One of the joys of my career has always been helping individuals and groups develop compelling, meaningful and guiding visions – the kind of visions that pull them excitedly into their future.
Most of the corporate visioning work I’ve done with executive teams has not included many women. No big surprise there, given that women are still struggling to penetrate the executive ranks. As a result, it wasn’t until recently, working with women-owned businesses and senior women leaders, that I’ve had the privilege of experiencing how women envision the future differently than men. In the process, I was relieved to discover that – as a woman – I am not alone in having an expansive, positive and exciting vision of things are headed.
What I learned in the process of working with women confirms the research I’ve read about how women are motivated by more success factors than men tend to be in their business interests. Specifically, while men are more apt to define success in business as the acquisition of money and power, women are interested – also – in impact beyond the bottom line. This has resulted in companies with women on their boards being more generous philanthropically and being 81% more motivated by how their contribution could create change when giving money to non-profits. My female clients also report viewing employee satisfaction and retention as key success metrics.
Working more closely with women leaders on their visions of the future, I’ve seen how these broader definitions of success work at a more intimate level. The women leaders I have guided through visioning an exciting future for their businesses and careers have a very integrated vision of themselves as human beings. They struggle – like we all do – to “balance” career and personal interests, but this work-life perspective leads to beautifully integrated future visions where business success, personal success, family success and community success are all interwoven and mutually reinforcing.
Given the chance to dream outside traditional business visions of money and power, women create ambitious futures where financial success for their business contributes to their families’ security and also to their employee’s capabilities and happiness. They also see how their success contributes to their business partners’ growth and are motivated to “raise all ships.”
The women I’ve worked with are also motivated to “see” themselves in their futures as self-actualized human beings. They don’t divorce their personal needs from those of their business, but strive to ensure that their business success contributes to their personal growth, and visa versa. They are not interested in building businesses that sap their personal energy to the point that they have to make “either/or” choices. They build “both/and” visions of success into their futures, and are conscious that their employees, customers and partners also have these desires and needs.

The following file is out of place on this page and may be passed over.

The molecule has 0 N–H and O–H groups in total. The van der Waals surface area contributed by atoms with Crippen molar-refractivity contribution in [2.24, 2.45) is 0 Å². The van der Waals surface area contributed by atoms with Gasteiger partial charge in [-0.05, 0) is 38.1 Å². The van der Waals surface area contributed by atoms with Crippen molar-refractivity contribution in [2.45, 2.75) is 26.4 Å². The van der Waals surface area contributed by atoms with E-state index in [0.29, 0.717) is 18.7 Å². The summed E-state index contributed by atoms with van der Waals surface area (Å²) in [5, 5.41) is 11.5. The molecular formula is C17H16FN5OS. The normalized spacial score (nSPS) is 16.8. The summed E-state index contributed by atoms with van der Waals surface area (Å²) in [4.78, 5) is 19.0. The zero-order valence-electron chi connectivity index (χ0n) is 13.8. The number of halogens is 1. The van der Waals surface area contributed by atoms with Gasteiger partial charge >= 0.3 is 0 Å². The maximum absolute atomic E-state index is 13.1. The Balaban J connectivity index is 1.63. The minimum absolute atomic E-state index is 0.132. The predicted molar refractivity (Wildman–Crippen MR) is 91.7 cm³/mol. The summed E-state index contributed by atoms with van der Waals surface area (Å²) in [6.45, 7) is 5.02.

Because the modern business gestalt tends to seek and reward more traditional “money and power” definitions of success at the moment, it’s no wonder more women don’t make it into senior positions. Not just because they are not always welcome (which is certainly still the case in many executive suites) but also because many women choose not to sacrifice their other definitions of success in order to focus so single-mindedly on money and power.
So through the “success” lens of “making it to the top” women as a group are currently at a disadvantage in traditional business settings. Often they make an empowered choice to pursue their own definition of success and this takes them out of the competitive scramble to the top. This is why the entrepreneurial ranks are bursting with women, as they pursue careers where they can achieve success on their own terms.
What seems like a disadvantage today will be an advantage tomorrow. The workforce is changing and the current youthful generations (Gen Y and millenials) beginning to fill the leadership pipeline – men and women alike – have success values more closely aligned with the women I’ve been working with and describe above.
This means that women who can focus on achieving financial success AND other kinds of success have an advantage when it comes to figuring out how to motivate and engage the future workforce. It also means that as younger generations age into middle and upper management, the integrated forms of success women strive to create today will become more widely appreciated and shared by men in leadership. As a result we can expect that women’s talent and desire to succeed “on all fronts” will be more welcome in the leadership circles.
This isn’t just a future thing. This is happening today everywhere men and women work together to envision futures that excite everyone to go beyond their current reality to achieve something amazing.
Welcome to the future. It’s awfully bright.